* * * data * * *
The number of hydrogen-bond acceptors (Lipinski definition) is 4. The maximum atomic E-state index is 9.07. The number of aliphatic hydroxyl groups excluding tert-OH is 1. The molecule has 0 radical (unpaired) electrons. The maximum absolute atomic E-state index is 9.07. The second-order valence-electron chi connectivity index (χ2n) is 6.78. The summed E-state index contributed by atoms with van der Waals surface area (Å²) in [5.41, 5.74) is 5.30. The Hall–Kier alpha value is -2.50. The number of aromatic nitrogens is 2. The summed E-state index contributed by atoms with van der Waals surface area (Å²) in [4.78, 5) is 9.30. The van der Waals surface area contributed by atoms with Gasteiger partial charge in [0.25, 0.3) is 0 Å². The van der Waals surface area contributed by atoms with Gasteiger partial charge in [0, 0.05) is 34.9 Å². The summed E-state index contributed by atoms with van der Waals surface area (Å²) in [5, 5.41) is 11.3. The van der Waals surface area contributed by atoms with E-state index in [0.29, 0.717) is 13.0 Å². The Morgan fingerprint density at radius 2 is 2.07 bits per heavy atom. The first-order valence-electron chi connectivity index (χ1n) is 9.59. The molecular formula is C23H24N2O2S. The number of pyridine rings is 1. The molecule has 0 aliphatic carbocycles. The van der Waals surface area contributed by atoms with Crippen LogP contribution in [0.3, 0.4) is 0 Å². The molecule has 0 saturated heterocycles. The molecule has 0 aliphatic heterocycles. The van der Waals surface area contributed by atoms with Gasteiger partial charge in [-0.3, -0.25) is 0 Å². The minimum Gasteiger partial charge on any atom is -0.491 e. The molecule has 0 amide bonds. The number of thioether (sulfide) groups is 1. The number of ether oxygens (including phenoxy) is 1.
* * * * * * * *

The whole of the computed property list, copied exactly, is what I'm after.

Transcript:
The number of hydrogen-bond acceptors (Lipinski definition) is 4. The maximum atomic E-state index is 9.07. The number of aliphatic hydroxyl groups excluding tert-OH is 1. The molecule has 0 radical (unpaired) electrons. The maximum absolute atomic E-state index is 9.07. The second-order valence-electron chi connectivity index (χ2n) is 6.78. The summed E-state index contributed by atoms with van der Waals surface area (Å²) in [5.41, 5.74) is 5.30. The Hall–Kier alpha value is -2.50. The number of aromatic nitrogens is 2. The summed E-state index contributed by atoms with van der Waals surface area (Å²) in [4.78, 5) is 9.30. The van der Waals surface area contributed by atoms with Gasteiger partial charge in [0.25, 0.3) is 0 Å². The van der Waals surface area contributed by atoms with Gasteiger partial charge in [0, 0.05) is 34.9 Å². The summed E-state index contributed by atoms with van der Waals surface area (Å²) in [5, 5.41) is 11.3. The van der Waals surface area contributed by atoms with E-state index in [0.29, 0.717) is 13.0 Å². The Morgan fingerprint density at radius 2 is 2.07 bits per heavy atom. The first-order valence-electron chi connectivity index (χ1n) is 9.59. The molecular formula is C23H24N2O2S. The number of pyridine rings is 1. The molecule has 0 aliphatic carbocycles. The van der Waals surface area contributed by atoms with Crippen LogP contribution in [0.3, 0.4) is 0 Å². The molecule has 0 saturated heterocycles. The molecule has 0 aliphatic heterocycles. The van der Waals surface area contributed by atoms with Gasteiger partial charge in [-0.3, -0.25) is 0 Å². The minimum Gasteiger partial charge on any atom is -0.491 e. The molecule has 0 amide bonds. The number of thioether (sulfide) groups is 1. The number of ether oxygens (including phenoxy) is 1.